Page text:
According to Frank Holder, rapid changes in the financial governance and environment of emerging markets, and an increase in government scrutiny, have changed the atmosphere for emerging markets.
If you’re to invest in emerging markets, Frank suggests looking for, and avoiding, the following risks:
Frank Holder believes “corruption is the most pervasive and most significant issue that corporate investments in foreign markets need to look out for.”
Frank also says this is something that can happen to any company’s employees, including new recruits and long-time talent, and that it is critical to look out for it when investing in emerging markets.
Research has shown that Frank Holder has a valid point in regards to watching out for corruption in emerging markets. According to data from the Euromoney Country Risk Q1 2013, “corruption levels are worsening across emerging markets and pose a real danger to the sustainability of economic growth.”
The report further revealed that while most investors are turning a blind eye to corruption for the sake of higher return and growth, the rising corruption levels are negatively impacting economic growth.
According to Frank, corruption in emerging markets takes place in two major forms:
- Corrupt litigation
- Democratization of corruption
Data from Legal Week has also revealed that the most common type of fraud in emerging markets comes in form of intellectual property theft, and that the mistake most companies investing in emerging markets make is that of not tailoring their due diligence to the market they are investing in.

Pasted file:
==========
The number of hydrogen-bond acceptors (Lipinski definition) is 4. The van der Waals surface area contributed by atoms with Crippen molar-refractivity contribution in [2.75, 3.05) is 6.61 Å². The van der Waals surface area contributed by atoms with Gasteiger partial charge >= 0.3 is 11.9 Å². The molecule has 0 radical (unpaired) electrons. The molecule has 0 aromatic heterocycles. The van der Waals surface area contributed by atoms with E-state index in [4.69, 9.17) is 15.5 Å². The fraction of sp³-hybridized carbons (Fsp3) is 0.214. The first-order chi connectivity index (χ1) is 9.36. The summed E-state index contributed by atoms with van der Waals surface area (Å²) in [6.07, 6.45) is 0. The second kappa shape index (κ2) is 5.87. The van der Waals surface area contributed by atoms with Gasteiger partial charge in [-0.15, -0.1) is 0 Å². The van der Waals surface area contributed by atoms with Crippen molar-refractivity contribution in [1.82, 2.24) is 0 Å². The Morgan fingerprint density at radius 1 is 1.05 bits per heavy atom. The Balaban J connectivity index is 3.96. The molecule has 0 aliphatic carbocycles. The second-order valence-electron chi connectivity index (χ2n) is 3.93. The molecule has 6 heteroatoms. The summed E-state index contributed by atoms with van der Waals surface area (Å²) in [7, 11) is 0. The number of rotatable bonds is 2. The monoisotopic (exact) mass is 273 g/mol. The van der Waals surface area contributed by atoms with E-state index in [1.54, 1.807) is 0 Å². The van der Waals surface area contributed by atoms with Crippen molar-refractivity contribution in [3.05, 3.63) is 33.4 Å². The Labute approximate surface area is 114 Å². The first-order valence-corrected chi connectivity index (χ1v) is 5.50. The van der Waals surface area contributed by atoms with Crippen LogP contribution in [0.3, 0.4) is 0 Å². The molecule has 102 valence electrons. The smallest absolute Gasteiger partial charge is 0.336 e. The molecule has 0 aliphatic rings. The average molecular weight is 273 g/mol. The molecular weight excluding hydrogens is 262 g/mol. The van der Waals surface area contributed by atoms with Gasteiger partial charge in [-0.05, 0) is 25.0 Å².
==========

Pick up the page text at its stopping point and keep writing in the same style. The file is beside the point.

One of the main reasons companies are susceptible to fraud is because controls and compliance mechanisms are often weak in certain foreign markets, particularly emerging markets According to Frank Holder, it has historically been very difficult to rely on traditional fraud prevention methods such as analyzing formal books, records and information systems to mitigate potential fraud.
3. Public Insecurity
Frank Holder also emphasized the importance of paying attention to public insecurity risks, and he says these risks could create a broad range of difficult business issues on a worldwide scale. Some risks that are becoming more common in emerging markets are:
- Higher crime rates
- Politically motivated violence
- Local unrest
Frank Holder also says that the infrastructure of an emerging market is another main risk of which investors should beware.
Depending on the market, infrastructure risks can be in the form of lack of power or poor transportation systems. Quality control failure, leading to faulty and dangerous products being shipped, could also be major concerns.
How to Protect Your Company from Emerging Market Risks
Frank Holder says there’s light at the end of the tunnel, though. Even though the risks for investing in foreign markets can be formidable, investors can take action to reduce these risks. Here are some tips:
Know whom you do business with; regardless of the business involved, Frank Holder suggests spending more time getting to know parties you do business with; he also emphasized the importance of considering the reputation of those involved.
Enforce risk management procedures in areas with the most risks
Create awareness about your regulations; Frank Holder also suggests training and educating employees in emerging markets, and making sure they are aware of your regulations, because actions deemed unacceptable in the United States are allowed in many emerging markets.